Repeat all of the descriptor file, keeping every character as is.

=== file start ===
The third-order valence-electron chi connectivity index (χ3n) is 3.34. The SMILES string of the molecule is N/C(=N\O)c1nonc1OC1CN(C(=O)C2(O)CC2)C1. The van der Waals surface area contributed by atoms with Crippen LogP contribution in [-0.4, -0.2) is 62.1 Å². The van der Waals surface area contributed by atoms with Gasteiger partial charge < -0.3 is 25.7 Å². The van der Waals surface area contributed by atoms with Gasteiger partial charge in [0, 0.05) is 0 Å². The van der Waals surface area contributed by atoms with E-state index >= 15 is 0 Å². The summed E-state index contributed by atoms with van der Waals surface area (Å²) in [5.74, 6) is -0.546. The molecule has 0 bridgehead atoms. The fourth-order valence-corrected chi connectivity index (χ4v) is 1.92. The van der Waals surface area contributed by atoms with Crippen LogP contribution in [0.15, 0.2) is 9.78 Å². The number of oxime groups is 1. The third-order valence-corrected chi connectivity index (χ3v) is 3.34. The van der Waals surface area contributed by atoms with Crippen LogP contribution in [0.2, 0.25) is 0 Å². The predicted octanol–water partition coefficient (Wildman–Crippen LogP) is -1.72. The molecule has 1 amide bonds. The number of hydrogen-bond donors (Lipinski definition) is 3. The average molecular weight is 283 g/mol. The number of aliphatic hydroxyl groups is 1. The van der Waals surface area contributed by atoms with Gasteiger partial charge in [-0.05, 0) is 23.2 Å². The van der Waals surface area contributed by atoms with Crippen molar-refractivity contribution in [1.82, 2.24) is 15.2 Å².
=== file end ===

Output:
The third-order valence-electron chi connectivity index (χ3n) is 3.34. The SMILES string of the molecule is N/C(=N\O)c1nonc1OC1CN(C(=O)C2(O)CC2)C1. The van der Waals surface area contributed by atoms with Crippen LogP contribution in [-0.4, -0.2) is 62.1 Å². The van der Waals surface area contributed by atoms with Gasteiger partial charge < -0.3 is 25.7 Å². The van der Waals surface area contributed by atoms with Gasteiger partial charge in [0, 0.05) is 0 Å². The van der Waals surface area contributed by atoms with E-state index >= 15 is 0 Å². The summed E-state index contributed by atoms with van der Waals surface area (Å²) in [5.74, 6) is -0.546. The molecule has 0 bridgehead atoms. The fourth-order valence-corrected chi connectivity index (χ4v) is 1.92. The van der Waals surface area contributed by atoms with Crippen LogP contribution in [0.15, 0.2) is 9.78 Å². The number of oxime groups is 1. The third-order valence-corrected chi connectivity index (χ3v) is 3.34. The van der Waals surface area contributed by atoms with Crippen LogP contribution in [0.2, 0.25) is 0 Å². The predicted octanol–water partition coefficient (Wildman–Crippen LogP) is -1.72. The molecule has 1 amide bonds. The number of hydrogen-bond donors (Lipinski definition) is 3. The average molecular weight is 283 g/mol. The number of aliphatic hydroxyl groups is 1. The van der Waals surface area contributed by atoms with Gasteiger partial charge in [-0.05, 0) is 23.2 Å². The van der Waals surface area contributed by atoms with Crippen molar-refractivity contribution in [1.82, 2.24) is 15.2 Å².